The publishers of the song seem to be completely ignorant of fair use doctrine. The jibjab creation is so obviously protected by fair use that it's totally ludicrous that anyone who knows anything about IP law would even consider a law suit against it.
Sounds like a classic case of lawyers who should know better, who probably do know better, but know they can clock in a few billable hours writing some scary letters that are totally without legal validity.
UPDATE, August 2: Today NPR's Neal Conan interviewed Arlo Guthrie, Woody's son, about the issue.
The new issue of Intelligent Agent, Vol. 4 No. 2, an online magazine edited by Patrick Lichty, features 2 interesting items dealing with intellectual property: an article by painter Joy Garnet, of Joywar fame, and a panel discussion including Lawrence Lessig.
An article in a back-issue of Friction Magazine has prompted this mention of the world of Fan Fiction.
Fan Fiction is writing based on popular media by fans of that media. It is often, technically, a violation of intellectual property laws, but many who do it or study it see it as a taking back of culture into the hands of the folk, in a world where increasingly our "myths" are owned by corporations.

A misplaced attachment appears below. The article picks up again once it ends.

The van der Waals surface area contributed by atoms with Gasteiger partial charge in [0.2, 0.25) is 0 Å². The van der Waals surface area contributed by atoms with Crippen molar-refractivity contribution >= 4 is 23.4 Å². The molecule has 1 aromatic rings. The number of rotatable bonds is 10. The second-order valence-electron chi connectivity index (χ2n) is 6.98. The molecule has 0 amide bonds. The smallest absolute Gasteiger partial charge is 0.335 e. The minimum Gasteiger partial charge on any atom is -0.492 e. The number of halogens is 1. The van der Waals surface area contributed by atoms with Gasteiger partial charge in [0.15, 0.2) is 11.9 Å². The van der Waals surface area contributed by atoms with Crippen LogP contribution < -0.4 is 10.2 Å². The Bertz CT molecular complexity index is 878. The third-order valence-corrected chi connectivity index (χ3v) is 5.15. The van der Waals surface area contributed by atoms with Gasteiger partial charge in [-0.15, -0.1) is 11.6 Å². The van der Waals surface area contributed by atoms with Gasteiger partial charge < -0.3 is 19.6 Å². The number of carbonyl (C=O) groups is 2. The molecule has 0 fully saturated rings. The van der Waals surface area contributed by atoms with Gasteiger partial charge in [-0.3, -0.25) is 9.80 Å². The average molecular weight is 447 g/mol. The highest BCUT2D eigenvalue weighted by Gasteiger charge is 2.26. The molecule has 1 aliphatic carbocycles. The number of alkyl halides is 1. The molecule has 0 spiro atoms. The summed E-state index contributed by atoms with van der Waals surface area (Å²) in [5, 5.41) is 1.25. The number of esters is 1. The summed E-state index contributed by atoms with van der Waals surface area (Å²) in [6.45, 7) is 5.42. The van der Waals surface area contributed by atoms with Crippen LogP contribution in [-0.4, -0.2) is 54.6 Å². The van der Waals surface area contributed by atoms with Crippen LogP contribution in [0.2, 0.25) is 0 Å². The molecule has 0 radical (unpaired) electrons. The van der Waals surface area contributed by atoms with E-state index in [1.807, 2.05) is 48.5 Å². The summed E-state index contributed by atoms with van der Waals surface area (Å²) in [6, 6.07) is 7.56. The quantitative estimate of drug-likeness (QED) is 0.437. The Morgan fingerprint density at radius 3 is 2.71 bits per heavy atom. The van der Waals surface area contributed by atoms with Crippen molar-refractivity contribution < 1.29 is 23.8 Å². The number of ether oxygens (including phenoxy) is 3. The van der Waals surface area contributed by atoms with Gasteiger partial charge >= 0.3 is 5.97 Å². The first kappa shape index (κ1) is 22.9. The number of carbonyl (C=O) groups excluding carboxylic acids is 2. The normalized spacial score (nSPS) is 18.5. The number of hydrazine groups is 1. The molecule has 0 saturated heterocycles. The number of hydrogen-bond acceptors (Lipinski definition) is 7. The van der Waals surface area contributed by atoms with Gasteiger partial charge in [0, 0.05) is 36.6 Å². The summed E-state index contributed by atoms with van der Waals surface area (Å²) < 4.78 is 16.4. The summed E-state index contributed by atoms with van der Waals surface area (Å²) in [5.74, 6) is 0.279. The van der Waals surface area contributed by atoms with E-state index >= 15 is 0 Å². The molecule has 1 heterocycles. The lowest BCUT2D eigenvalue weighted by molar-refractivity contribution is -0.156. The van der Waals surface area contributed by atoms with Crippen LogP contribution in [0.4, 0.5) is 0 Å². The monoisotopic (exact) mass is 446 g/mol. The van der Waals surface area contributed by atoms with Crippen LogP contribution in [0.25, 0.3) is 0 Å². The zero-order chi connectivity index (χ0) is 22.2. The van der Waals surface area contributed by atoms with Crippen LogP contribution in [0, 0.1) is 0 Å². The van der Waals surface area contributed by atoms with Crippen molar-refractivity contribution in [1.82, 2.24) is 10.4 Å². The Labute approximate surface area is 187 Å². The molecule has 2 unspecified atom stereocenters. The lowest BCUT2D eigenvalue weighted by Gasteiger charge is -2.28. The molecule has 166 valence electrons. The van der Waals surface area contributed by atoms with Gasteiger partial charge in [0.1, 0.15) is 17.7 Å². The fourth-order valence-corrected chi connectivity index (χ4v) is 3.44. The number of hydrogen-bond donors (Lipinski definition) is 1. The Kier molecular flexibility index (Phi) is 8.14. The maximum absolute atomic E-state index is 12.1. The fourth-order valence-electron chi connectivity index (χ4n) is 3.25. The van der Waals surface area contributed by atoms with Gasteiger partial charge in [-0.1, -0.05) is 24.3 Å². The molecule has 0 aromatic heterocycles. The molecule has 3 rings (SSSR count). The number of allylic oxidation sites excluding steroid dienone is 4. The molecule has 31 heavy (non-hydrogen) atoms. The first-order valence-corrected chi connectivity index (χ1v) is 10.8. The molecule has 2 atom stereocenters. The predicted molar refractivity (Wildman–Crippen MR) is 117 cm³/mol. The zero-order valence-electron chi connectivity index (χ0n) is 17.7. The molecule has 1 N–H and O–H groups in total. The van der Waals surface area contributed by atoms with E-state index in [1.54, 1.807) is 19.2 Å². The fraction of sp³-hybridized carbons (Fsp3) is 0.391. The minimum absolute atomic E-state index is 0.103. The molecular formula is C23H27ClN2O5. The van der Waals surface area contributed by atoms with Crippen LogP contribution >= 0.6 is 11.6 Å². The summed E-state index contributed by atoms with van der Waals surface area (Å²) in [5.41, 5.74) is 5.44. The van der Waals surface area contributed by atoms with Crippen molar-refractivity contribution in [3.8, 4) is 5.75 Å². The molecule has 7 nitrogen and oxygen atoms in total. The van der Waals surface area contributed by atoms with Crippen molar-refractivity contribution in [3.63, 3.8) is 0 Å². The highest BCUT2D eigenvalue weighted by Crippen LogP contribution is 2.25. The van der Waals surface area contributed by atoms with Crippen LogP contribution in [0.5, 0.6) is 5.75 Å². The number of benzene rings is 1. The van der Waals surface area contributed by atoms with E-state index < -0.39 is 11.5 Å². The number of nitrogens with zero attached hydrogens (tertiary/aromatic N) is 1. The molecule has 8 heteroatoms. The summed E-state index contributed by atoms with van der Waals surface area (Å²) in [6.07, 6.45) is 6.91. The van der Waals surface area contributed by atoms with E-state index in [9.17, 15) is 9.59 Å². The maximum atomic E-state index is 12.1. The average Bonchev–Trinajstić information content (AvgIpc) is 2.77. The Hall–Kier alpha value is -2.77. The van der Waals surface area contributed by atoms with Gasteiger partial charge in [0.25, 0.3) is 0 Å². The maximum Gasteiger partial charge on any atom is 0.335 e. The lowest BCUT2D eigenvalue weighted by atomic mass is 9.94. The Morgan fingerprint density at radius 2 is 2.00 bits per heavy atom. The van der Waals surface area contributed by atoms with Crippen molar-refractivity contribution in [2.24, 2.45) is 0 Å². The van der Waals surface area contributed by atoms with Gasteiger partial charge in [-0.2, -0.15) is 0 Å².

Here are some pointers:
A group called The Wooster Collective makes great "street art," and their site is a great display of what many members do. Of course street art (stencils, stickers, grafitti, etc) is frequently an avenue for culture-jamming, parody, logo appropriation, and other forms of cultural recycling.
This is a totally incredible Flash animation that parodies Woody Guthrie's song "This Land," making great use of cut-and-paste appropriative techniques and making some powerful statements about the presidential campaign, while being really really funny at the same time.
People Like Us has released a new internet-only album called Abridged Too Far. The collection is work created via experimentation with or on radio. "This is not background music. It is engaging, inclusive and reflective."
Eric Eldred writes about his experience at Walden Pond Thursday, on the 150th anniversary of Thoreau's "Walden," when he parked his Internet Bookmobile and was letting people print out and take free copies of the public-domain book. He was asked to leave by the park rangers.
(via Rick Prelinger)